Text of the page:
The pre-“Christendom” Christians, namely the disciple, John, point to a dichotomy between a spirit of truth and the spirit of error (deception); of combating this by ‘walking in love and truth’ (2 John.4), of ‘speaking truth in love’ (Paul, Eph.4:6).

In Christ, we are called [and called to be, what and who we already are in Christ] children of the light, not a morbid, ineffective, static, dim and cold, secondary light. When a light offends our eyes, we don’t turn the light off. We wait for our eyes to adjust and navigate from there.

Let Christ shine bright; walk the talk – ‘let us love not in word or talk but in deed and in truth’ (1 John.3:18), – taking into account prayer, wisdom and discernment – even if it means people are offended; or like the prisoners of Plato’s cave, in their state of happy ignorance, act out of their offended-ness accuse falsely, and ‘hate us without cause’ (John 15:18 –  16:1-3).

 


Sources:

Chesterton, G.K. 1901 Orthodoxy Relevant Books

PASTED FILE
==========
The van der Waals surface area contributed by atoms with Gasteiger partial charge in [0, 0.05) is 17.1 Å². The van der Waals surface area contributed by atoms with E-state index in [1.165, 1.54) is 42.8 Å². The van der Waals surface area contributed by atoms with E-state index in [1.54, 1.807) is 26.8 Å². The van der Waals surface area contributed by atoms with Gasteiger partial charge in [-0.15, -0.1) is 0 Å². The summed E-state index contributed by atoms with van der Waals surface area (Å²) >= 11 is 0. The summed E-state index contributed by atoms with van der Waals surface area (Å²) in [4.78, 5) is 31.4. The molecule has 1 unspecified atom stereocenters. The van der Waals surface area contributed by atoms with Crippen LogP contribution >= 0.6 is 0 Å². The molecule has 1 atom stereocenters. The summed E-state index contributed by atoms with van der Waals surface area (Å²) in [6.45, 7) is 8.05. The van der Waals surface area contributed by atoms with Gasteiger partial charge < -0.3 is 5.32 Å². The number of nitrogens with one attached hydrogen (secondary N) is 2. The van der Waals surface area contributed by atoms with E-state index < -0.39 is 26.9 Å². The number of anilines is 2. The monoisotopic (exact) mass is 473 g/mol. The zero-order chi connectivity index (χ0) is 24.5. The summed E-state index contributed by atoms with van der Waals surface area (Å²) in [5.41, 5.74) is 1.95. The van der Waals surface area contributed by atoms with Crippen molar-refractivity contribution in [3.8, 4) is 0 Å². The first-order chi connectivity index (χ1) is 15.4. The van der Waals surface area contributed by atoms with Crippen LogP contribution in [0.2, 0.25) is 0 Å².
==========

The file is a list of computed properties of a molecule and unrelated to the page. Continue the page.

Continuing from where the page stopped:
Plato, The Republic

Spurgeon, C. 1883 Flowers From a Puritan’s Garden Funk & Wagnalls Publishers

IMG_2219As a ship before a reef is directed by a lighthouse, so must we find ourselves directed. Who we allow to do the directing is a matter of choice and faith.

This is, however, counter to the logic of advocates who aggressively serve an ideology of absolute freedom; who, in turn deny absolutes and inadvertently also deny freedom.

The outcome is the theft of freedom under the guise of promising freedom.

The few assert themselves as lords over the many because some form of direction is ultimately necessary for survival.[i] Necessary for freedom to remain freedom.

Accordingly, the act of being confronted by a lighthouse is repressive, and unfairly restrictive.

Following this logic, it’s an anachronistic social construct of a by-gone era.

Something to be denied its right to speak.

Something to be denied its right to confront us.

Something to be silenced by put-downs and ridiculed into submission.

Something that no longer has a right to exist or the freedom to shine?

That is until the unmovable brunt of a reef rips apart the hull and this charade of freedom-without-limitation is shattered upon its concealed jagged surface.